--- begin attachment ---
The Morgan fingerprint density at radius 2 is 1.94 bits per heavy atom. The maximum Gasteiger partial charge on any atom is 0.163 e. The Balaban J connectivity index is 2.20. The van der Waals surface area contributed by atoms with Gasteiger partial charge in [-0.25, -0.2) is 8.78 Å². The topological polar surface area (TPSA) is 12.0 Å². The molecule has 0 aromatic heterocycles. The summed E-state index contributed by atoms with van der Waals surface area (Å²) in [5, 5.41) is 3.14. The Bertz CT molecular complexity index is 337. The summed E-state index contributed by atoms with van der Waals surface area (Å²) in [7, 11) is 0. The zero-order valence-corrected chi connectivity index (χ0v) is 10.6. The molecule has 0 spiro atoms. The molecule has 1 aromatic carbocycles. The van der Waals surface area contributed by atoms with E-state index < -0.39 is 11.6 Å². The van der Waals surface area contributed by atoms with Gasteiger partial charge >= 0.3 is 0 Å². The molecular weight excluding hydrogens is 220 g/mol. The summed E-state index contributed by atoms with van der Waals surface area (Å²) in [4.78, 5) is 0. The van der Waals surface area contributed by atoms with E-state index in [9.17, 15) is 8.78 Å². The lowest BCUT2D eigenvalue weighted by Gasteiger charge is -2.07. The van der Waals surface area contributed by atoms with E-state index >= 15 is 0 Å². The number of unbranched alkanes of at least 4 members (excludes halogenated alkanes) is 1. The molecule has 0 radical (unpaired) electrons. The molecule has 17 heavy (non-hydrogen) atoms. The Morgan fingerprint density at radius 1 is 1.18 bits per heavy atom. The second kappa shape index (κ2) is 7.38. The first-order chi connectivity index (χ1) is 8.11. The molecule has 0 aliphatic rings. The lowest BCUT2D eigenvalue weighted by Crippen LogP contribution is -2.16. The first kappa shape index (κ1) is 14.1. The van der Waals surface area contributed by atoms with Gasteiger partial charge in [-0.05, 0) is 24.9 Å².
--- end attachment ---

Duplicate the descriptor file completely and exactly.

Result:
The Morgan fingerprint density at radius 2 is 1.94 bits per heavy atom. The maximum Gasteiger partial charge on any atom is 0.163 e. The Balaban J connectivity index is 2.20. The van der Waals surface area contributed by atoms with Gasteiger partial charge in [-0.25, -0.2) is 8.78 Å². The topological polar surface area (TPSA) is 12.0 Å². The molecule has 0 aromatic heterocycles. The summed E-state index contributed by atoms with van der Waals surface area (Å²) in [5, 5.41) is 3.14. The Bertz CT molecular complexity index is 337. The summed E-state index contributed by atoms with van der Waals surface area (Å²) in [7, 11) is 0. The zero-order valence-corrected chi connectivity index (χ0v) is 10.6. The molecule has 0 spiro atoms. The molecule has 1 aromatic carbocycles. The van der Waals surface area contributed by atoms with E-state index < -0.39 is 11.6 Å². The van der Waals surface area contributed by atoms with Gasteiger partial charge >= 0.3 is 0 Å². The molecular weight excluding hydrogens is 220 g/mol. The summed E-state index contributed by atoms with van der Waals surface area (Å²) in [4.78, 5) is 0. The van der Waals surface area contributed by atoms with E-state index in [9.17, 15) is 8.78 Å². The lowest BCUT2D eigenvalue weighted by Gasteiger charge is -2.07. The van der Waals surface area contributed by atoms with E-state index >= 15 is 0 Å². The number of unbranched alkanes of at least 4 members (excludes halogenated alkanes) is 1. The molecule has 0 radical (unpaired) electrons. The molecule has 17 heavy (non-hydrogen) atoms. The Morgan fingerprint density at radius 1 is 1.18 bits per heavy atom. The second kappa shape index (κ2) is 7.38. The first-order chi connectivity index (χ1) is 8.11. The molecule has 0 aliphatic rings. The lowest BCUT2D eigenvalue weighted by Crippen LogP contribution is -2.16. The first kappa shape index (κ1) is 14.1. The van der Waals surface area contributed by atoms with Gasteiger partial charge in [-0.05, 0) is 24.9 Å².